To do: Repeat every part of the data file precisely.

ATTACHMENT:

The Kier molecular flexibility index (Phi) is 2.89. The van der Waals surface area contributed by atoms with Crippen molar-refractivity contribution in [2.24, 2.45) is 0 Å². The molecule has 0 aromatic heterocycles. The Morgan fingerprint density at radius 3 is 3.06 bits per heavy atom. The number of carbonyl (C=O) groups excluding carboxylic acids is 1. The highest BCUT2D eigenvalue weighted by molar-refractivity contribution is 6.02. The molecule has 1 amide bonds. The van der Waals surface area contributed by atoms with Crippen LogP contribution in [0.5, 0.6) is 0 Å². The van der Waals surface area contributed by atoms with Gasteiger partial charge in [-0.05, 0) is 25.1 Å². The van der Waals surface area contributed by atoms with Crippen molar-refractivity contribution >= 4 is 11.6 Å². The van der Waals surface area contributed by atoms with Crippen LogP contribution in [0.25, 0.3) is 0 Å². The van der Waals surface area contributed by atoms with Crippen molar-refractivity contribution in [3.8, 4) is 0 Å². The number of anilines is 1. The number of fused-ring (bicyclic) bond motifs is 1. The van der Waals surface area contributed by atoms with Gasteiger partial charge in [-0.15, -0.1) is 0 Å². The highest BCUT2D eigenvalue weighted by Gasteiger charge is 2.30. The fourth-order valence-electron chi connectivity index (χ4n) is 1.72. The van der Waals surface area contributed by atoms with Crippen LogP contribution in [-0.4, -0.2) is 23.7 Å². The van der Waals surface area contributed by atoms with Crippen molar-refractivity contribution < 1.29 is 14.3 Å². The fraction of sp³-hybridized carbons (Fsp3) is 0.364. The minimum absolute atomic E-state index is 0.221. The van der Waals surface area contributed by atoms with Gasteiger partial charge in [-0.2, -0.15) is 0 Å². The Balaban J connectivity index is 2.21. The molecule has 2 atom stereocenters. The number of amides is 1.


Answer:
The Kier molecular flexibility index (Phi) is 2.89. The van der Waals surface area contributed by atoms with Crippen molar-refractivity contribution in [2.24, 2.45) is 0 Å². The molecule has 0 aromatic heterocycles. The Morgan fingerprint density at radius 3 is 3.06 bits per heavy atom. The number of carbonyl (C=O) groups excluding carboxylic acids is 1. The highest BCUT2D eigenvalue weighted by molar-refractivity contribution is 6.02. The molecule has 1 amide bonds. The van der Waals surface area contributed by atoms with Crippen LogP contribution in [0.5, 0.6) is 0 Å². The van der Waals surface area contributed by atoms with Gasteiger partial charge in [-0.05, 0) is 25.1 Å². The van der Waals surface area contributed by atoms with Crippen molar-refractivity contribution >= 4 is 11.6 Å². The van der Waals surface area contributed by atoms with Crippen LogP contribution in [0.25, 0.3) is 0 Å². The van der Waals surface area contributed by atoms with Crippen molar-refractivity contribution in [3.8, 4) is 0 Å². The number of anilines is 1. The number of fused-ring (bicyclic) bond motifs is 1. The van der Waals surface area contributed by atoms with Gasteiger partial charge in [-0.15, -0.1) is 0 Å². The highest BCUT2D eigenvalue weighted by Gasteiger charge is 2.30. The fourth-order valence-electron chi connectivity index (χ4n) is 1.72. The van der Waals surface area contributed by atoms with Crippen LogP contribution in [-0.4, -0.2) is 23.7 Å². The van der Waals surface area contributed by atoms with Crippen molar-refractivity contribution < 1.29 is 14.3 Å². The fraction of sp³-hybridized carbons (Fsp3) is 0.364. The minimum absolute atomic E-state index is 0.221. The van der Waals surface area contributed by atoms with Gasteiger partial charge in [-0.2, -0.15) is 0 Å². The Balaban J connectivity index is 2.21. The molecule has 2 atom stereocenters. The number of amides is 1.